Treating Roseola during pregnancy

The focus of care for pregnant women with roseola is to bring down the fever (8). There are various ways to do so such as taking plenty of fluids, putting damp cloth in the forehead, eat fresh food, and take plenty of rest. Do not take any medication without consulting your doctor.

Precautionary measures should be strictly observed. Pregnant women should avoid exposure to virus (7). Stay away from people who suffer from any forms of infection.

When should you consult your doctor?

If the fever gets too high, it could reach to its unmanageable level, which could lead to seizure. Closely monitor the fever of your child and seek medical attention right away if your child experienced chills and seizure (2).

If the fever has been on for more than seven days, then you have to inform your doctor. Usually, the roseola rash improves after a few hours or days. If it does not improve after three days, then you have to inform your doctor.

How to diagnose Roseola?

The signs and symptoms of roseola are somewhat similar to other common childhood illnesses (1), which makes it quite difficult to diagnose.

The doctor will assess the rash before making any diagnosis. A tell-tale rash is used to conform the diagnosis of roseola. A blood test is also performed to check for antibodies to roseola.

Drug Therapy in Patient with Roseola

For children, health experts usually recommend taking over the counter medications for fever like ibuprofen an acetaminophen. One should be very cautious in giving aspirin. It should not be taken by patient who suffering from chicken pox and flu-like symptoms.

In some cases, the doctor will prescribe antiviral medication to manage the infection effectively, especially those patients with weakened immunity.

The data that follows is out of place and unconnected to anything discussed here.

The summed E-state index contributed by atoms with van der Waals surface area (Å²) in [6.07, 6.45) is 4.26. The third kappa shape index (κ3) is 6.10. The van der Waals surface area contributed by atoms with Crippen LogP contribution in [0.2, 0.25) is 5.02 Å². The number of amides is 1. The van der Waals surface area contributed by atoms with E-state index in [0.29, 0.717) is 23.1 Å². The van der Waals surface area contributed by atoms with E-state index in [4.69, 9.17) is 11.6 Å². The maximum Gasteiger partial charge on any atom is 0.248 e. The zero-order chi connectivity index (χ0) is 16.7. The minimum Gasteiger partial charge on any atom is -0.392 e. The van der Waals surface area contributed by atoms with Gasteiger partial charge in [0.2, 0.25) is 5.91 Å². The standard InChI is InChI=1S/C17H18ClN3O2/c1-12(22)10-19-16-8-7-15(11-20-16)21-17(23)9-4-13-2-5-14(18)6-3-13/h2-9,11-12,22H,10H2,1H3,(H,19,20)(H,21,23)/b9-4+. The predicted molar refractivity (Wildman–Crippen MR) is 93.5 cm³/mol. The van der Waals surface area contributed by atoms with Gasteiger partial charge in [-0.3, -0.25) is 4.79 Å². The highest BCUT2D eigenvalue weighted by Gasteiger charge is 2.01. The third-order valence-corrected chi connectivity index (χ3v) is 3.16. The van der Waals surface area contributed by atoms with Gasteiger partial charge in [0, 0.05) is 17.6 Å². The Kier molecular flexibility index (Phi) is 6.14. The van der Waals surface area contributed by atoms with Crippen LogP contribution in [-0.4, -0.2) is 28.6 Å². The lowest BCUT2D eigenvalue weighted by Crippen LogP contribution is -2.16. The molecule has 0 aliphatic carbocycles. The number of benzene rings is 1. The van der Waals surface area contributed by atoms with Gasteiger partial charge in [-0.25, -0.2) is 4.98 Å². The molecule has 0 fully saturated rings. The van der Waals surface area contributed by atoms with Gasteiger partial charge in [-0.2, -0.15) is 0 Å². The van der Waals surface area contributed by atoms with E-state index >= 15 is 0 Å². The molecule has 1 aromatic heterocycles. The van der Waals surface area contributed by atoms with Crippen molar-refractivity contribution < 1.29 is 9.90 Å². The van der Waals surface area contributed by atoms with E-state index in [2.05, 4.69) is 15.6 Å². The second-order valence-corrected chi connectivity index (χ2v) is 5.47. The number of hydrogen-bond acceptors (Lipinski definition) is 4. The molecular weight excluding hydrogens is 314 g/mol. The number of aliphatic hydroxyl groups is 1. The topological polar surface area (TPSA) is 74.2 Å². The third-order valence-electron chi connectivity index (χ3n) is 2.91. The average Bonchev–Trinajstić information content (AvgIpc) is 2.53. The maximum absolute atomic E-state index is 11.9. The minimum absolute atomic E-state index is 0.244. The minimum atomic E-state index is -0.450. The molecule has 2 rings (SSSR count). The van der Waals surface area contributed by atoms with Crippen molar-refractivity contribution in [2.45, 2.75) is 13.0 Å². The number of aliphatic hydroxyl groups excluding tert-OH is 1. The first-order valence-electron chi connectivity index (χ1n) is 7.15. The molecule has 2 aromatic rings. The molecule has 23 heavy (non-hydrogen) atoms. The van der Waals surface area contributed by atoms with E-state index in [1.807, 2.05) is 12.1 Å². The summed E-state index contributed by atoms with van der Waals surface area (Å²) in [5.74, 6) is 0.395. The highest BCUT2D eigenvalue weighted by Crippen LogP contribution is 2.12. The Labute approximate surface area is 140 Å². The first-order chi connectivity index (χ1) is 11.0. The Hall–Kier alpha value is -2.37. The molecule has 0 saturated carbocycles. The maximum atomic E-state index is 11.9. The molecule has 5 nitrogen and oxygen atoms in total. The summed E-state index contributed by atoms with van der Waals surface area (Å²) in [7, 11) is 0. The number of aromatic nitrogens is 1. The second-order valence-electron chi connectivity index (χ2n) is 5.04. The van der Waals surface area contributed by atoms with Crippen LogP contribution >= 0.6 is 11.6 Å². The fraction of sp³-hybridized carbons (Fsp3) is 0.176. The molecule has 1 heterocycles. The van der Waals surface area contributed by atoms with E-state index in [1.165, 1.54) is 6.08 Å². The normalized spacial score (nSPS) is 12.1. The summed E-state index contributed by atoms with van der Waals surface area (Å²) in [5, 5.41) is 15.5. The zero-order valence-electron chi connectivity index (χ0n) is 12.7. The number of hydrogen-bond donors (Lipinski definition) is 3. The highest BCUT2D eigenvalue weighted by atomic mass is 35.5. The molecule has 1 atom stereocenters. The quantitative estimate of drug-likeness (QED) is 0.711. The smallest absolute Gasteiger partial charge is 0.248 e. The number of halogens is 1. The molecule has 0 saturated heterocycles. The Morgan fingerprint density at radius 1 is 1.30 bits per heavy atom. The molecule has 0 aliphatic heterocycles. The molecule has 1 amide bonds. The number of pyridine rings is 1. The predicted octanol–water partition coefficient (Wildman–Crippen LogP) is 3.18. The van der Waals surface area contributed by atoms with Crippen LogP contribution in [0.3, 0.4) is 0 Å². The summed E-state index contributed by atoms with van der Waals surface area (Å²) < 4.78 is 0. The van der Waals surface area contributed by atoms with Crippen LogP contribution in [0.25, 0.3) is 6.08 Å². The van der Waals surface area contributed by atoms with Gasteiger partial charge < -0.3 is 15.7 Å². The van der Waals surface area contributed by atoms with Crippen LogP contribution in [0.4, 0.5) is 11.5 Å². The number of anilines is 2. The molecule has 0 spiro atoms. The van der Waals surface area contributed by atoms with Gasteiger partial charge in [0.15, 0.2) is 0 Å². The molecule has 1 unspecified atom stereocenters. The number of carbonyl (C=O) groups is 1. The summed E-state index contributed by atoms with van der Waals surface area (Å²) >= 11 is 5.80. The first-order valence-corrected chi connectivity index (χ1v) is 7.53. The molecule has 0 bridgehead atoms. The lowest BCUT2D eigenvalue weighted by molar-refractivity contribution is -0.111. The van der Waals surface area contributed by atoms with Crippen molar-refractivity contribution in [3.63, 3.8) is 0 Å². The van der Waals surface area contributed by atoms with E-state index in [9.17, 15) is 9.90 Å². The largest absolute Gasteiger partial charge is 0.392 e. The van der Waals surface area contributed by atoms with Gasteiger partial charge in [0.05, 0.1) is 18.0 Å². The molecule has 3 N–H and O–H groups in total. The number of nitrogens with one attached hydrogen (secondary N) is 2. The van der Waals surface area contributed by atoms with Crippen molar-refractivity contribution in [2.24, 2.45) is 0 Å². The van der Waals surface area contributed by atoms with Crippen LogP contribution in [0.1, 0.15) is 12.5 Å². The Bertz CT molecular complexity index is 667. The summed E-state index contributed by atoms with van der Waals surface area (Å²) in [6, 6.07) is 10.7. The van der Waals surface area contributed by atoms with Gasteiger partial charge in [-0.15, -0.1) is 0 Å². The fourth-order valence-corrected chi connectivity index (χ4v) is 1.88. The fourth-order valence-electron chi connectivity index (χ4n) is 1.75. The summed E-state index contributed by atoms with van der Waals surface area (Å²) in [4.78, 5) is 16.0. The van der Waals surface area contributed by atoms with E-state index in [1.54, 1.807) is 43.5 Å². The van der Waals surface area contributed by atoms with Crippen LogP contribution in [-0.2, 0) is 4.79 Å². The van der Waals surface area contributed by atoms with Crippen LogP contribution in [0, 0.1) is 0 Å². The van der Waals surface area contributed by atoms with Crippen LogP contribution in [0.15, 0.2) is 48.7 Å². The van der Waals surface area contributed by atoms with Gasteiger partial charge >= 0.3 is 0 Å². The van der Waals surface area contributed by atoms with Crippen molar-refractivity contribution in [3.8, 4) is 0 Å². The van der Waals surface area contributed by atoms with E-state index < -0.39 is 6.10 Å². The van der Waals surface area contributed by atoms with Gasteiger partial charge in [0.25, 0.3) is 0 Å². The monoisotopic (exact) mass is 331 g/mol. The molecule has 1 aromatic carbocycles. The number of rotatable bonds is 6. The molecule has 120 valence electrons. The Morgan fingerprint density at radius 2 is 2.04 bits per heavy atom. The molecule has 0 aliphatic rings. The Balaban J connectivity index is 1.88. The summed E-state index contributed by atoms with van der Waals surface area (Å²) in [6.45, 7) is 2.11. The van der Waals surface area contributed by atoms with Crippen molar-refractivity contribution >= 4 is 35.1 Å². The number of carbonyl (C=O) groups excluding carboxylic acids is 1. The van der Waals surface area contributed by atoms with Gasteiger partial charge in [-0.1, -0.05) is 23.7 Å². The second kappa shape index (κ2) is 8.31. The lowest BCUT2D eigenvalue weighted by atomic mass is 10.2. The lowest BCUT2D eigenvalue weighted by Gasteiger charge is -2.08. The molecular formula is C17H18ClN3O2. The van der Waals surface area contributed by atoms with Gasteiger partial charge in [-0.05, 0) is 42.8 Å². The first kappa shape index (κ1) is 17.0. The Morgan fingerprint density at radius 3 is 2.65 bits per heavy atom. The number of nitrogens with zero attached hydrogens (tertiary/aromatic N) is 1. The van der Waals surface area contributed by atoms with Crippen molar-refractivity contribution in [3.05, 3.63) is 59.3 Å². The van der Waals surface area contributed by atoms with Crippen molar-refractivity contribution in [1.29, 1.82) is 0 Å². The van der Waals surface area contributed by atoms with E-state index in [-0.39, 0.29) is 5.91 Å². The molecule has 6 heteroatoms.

How to Prevent Roseola?

  • There is no vaccine yet to prevent roseola (1). Hence, you have to do the best you can to prevent roseola, especially if your immune system is compromised. One way of doing so is by avoiding being exposed to infected person. If your child has roseola, you have keep him away from other people to prevent the spread of infection.
  • Make it a habit to wash your hands frequently to prevent the spread of infection. Hand washing is one of the best ways to prevent diseases.(6)

Managing Roseola at home

  • Let the disease run its course like most viruses do.(5)
  • Make sure you keep the temperature at a manageable range. Do everything you can to make your child comfortable, especially when the temperature is high.
  • Let the patient have adequate sleep and rest.
  • Increase the intake of fluids, especially clear fluids like water, sports drink and other electrolyte rehydration solution to prevent dehydration.(5)
  • Give the patient a tepid sponge bath. Apply a cool washcloth on the patient’s forehead to somehow ease the discomfort brought by fever.
  • You should avoid using ice or cold water to prevent chills.
  • Avoid stress.
  • Eat healthy foods, especially fruits and vegetables to help the body cope from roseola.

References:

  1. www.kidshealth.org/en/parents/roseola.html
  2. www.mayoclinic.org
  3. www.medicinenet.com
  4. www.babycenter.com
  5. www.webmd.com
  6. https://www.betterhealth.vic.gov.au
  7. www.babymed.com
  8. www.beingtheparent.com

Published March 3rd, 2017 by under Uncategorized.
Article was last reviewed on April 9th, 2017.

Leave a Reply

Back to Top